Skip to main content

The centralization of healthcare systems has led to a concentration of expert surgeons in urban areas, leaving some rural or isolated locations with minimal resources for routine tasks. Additionally, a concerning problem of accessibility to the specialized surgical system is the surgical needs that occur in areas that are difficult to access or relocate, such as the armed forces, conflict zones, or space missions (International Journal of Surgery).

Several studies reveal that around 5 billion people lack safe and timely access to surgical services, resulting in a total of 18 million preventable deaths per year. This problem is even more worrying when referring to developing countries, where up to 93% of the population in most African and South Asian countries lack access (Lancet).

In this sense, mSurgery emerges as a disruptive and enabling technology, allowing international surgical collaborations in real-time, significantly improving the dispersion of surgical techniques, enabling medical personnel to perform different procedures, and increasing the prospects of success of interventions in these areas.

However, the surgical difficulties encountered in these isolated areas often go hand in hand with problems or lack of internet connectivity, hence the importance of having different connectivity solutions to solve these problems. That is why mSurgery acknowledges the importance of supporting various connectivity scenarios and being equipped to operate effectively even in the most challenging conditions.

Starlink: Global Satellite Connection

Starlink is a project developed by SpaceX, a space technology company founded by Elon Musk. It consists of a constellation of satellites in Low Earth Orbit (LEO) designed to provide high-speed internet access in remote and rural areas worldwide, especially where internet connections are limited or nonexistent. That is achieved by transmitting internet signals from satellites in orbit to a ground-based receiving antenna, which distributes the signal to household or commercial devices.

Starlink offers domestic and commercial accounts, ensuring download speeds from 40 to +220 Mbps and upload speeds from 8 to +25 Mbps, with an average latency of 20 to 60 ms. It currently has coverage in most of Europe, Australia, Siberia, North America, and South America, as well as some of Africa’s countries, with a projection to expand to the rest of Africa and Europe by 2025.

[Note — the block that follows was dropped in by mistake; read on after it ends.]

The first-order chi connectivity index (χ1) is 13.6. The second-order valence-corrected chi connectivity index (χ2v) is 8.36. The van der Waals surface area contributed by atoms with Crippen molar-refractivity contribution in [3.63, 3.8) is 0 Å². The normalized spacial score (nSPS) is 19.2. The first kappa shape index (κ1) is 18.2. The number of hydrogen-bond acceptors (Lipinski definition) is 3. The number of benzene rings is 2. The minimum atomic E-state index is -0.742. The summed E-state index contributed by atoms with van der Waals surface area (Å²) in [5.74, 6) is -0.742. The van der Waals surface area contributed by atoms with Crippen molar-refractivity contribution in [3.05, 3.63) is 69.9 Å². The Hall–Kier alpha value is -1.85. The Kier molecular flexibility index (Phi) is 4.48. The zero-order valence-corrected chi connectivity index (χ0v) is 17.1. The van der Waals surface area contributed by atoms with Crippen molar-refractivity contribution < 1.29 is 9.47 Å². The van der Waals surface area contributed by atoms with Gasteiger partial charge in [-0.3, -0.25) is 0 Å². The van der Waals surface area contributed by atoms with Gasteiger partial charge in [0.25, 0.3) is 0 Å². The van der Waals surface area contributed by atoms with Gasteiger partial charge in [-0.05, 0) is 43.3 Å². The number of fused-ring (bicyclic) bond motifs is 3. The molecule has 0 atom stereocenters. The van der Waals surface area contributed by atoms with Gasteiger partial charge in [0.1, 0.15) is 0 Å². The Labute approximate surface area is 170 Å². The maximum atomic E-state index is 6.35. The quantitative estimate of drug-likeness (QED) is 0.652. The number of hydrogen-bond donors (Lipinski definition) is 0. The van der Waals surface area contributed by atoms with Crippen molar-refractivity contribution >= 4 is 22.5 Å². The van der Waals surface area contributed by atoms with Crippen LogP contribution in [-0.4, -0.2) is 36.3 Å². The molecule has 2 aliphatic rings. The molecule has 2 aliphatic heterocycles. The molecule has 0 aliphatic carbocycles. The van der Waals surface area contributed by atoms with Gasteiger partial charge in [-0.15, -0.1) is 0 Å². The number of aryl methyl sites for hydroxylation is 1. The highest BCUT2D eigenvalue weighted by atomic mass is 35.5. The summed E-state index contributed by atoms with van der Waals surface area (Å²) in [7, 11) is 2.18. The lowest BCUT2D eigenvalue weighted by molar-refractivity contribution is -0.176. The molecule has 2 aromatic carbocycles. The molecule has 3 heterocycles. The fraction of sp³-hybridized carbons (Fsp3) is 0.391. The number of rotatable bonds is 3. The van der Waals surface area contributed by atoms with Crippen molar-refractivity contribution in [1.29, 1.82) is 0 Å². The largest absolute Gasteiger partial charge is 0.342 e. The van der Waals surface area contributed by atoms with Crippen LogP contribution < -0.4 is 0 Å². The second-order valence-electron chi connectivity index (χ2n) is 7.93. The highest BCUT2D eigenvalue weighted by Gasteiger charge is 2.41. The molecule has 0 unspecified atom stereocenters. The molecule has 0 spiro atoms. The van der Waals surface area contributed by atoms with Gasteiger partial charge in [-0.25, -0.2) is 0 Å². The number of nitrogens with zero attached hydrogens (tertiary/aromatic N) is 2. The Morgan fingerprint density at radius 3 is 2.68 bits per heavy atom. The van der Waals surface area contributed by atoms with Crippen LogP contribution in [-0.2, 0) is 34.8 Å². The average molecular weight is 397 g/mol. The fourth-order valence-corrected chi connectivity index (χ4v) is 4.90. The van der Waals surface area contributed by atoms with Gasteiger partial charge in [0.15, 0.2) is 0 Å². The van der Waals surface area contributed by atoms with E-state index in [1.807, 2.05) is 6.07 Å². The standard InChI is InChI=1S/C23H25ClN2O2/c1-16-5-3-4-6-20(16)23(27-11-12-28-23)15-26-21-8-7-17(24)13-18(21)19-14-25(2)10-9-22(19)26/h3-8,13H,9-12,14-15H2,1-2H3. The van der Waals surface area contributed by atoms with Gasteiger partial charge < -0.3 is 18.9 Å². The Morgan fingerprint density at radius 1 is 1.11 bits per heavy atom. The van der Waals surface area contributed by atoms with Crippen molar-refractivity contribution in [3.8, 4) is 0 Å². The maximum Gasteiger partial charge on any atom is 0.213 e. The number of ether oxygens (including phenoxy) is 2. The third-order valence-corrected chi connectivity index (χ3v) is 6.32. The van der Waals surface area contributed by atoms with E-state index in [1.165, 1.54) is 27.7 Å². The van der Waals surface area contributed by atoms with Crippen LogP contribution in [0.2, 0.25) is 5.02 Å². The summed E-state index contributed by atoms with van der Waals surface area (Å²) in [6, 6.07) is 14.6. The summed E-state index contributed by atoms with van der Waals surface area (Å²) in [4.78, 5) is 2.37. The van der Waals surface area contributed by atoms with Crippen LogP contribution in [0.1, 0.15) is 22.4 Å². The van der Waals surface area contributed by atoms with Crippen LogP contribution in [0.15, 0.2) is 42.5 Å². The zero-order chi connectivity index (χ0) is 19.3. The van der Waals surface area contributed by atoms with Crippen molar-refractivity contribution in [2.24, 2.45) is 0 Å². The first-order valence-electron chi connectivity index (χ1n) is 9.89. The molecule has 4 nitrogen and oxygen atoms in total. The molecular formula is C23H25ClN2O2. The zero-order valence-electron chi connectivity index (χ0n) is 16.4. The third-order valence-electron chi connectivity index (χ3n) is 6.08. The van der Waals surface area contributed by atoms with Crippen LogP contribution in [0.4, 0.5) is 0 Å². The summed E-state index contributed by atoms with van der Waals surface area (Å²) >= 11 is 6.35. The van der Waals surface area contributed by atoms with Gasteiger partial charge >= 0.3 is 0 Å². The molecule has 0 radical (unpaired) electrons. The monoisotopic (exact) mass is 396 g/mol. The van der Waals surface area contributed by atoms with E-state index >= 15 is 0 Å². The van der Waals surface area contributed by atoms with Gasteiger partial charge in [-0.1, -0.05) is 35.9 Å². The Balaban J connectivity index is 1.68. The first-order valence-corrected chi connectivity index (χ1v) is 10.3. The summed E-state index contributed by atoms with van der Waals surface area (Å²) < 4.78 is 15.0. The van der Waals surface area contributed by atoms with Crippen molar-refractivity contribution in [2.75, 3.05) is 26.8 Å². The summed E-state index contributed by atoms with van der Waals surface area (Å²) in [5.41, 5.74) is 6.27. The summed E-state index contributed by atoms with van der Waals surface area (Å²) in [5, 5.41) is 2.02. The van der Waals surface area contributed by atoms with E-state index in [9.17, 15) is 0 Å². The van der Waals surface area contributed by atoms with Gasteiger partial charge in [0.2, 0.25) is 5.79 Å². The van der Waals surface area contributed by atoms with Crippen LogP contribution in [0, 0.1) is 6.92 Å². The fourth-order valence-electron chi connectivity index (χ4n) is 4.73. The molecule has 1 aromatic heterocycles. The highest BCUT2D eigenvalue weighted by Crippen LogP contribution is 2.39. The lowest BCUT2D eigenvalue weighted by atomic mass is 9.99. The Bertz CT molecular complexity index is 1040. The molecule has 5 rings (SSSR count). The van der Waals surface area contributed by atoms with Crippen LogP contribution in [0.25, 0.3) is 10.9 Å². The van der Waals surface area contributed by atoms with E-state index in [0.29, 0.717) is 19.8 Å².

Fig. 1 Global Reach of the Starlink Satellite Network and Future Expansion Prospects. Original Source:

mSurgery + Starlink

mSurgery can operate with different connectivity technologies, including satellite connection (Starlink), which is of special interest in remote areas or areas lacking coverage from commercial mobile networks with minimal conditions of use. In this regard, its connectivity functionalities have been optimized to the maximum, allowing for bidirectional communication with the necessary quality and stability, even under adverse network conditions. Additionally, its dynamic layout allows configuring only the necessary video sources for each intervention, thus optimizing bandwidth consumption.

Several connectivity tests were designed to evaluate the performance of mSurgery with the Starlink network. For this purpose, mSurgery was connected to the Starlink network with the Residential Standard plan from Malaga (Spain). Using this connection, a 30-minute surgical session was simulated, with two high-definition video sources and one audio source for transmission. For the reception, we simulated 2 experts (proctors) connected with audio and video from each destination point. Both send and receive were forced to 30 Mbps which is approximately 65% over the real bandwidth needed for this test, in the aim to stress the system.

The destination connection points were in Australia, Singapore, the East Coast of the United States, France, and Germany. The results showed an upload average of 29.02 Mbps, a jitter* of 0.6376 ms, with a packet-loss** of 0.69% for transmission; and a download average of 28.84 Mbps, a jitter of 0.5288 ms, with a packet-loss of 0.92% for reception. The average point-to-point latency was 152.87 ms, it is important to note that this parameter is directly affected by the distance between the connection points, obtaining an average of 54.27 ms for locations in Europe and an average of 218.60 ms for the rest of the locations.


The results obtained in the tests fall within acceptable ranges and demonstrate that the established connection is stable, reliable, and smooth, ensuring the safety of remote collaborations.

The combination of nearly global internet coverage thanks to Starlink along with the adaptability and versatility of the mSurgery platform opens the door to bringing surgeries to the most remote places in the world. In this sense, countries in the African continent such as Kenya or Nigeria, or regions in South America like the Amazon rainforest, could greatly benefit from being able to perform surgical interventions that are currently impossible due to the lack of qualified personnel.

*jitter: variability in latency. Low jitter is indicative of a stable connection. An acceptable jitter should stay below 30 ms.

**packet-loss: occurs when a network packet fails to reach its expected destination, resulting in information loss. A packet loss rate of 1% or less is considered acceptable.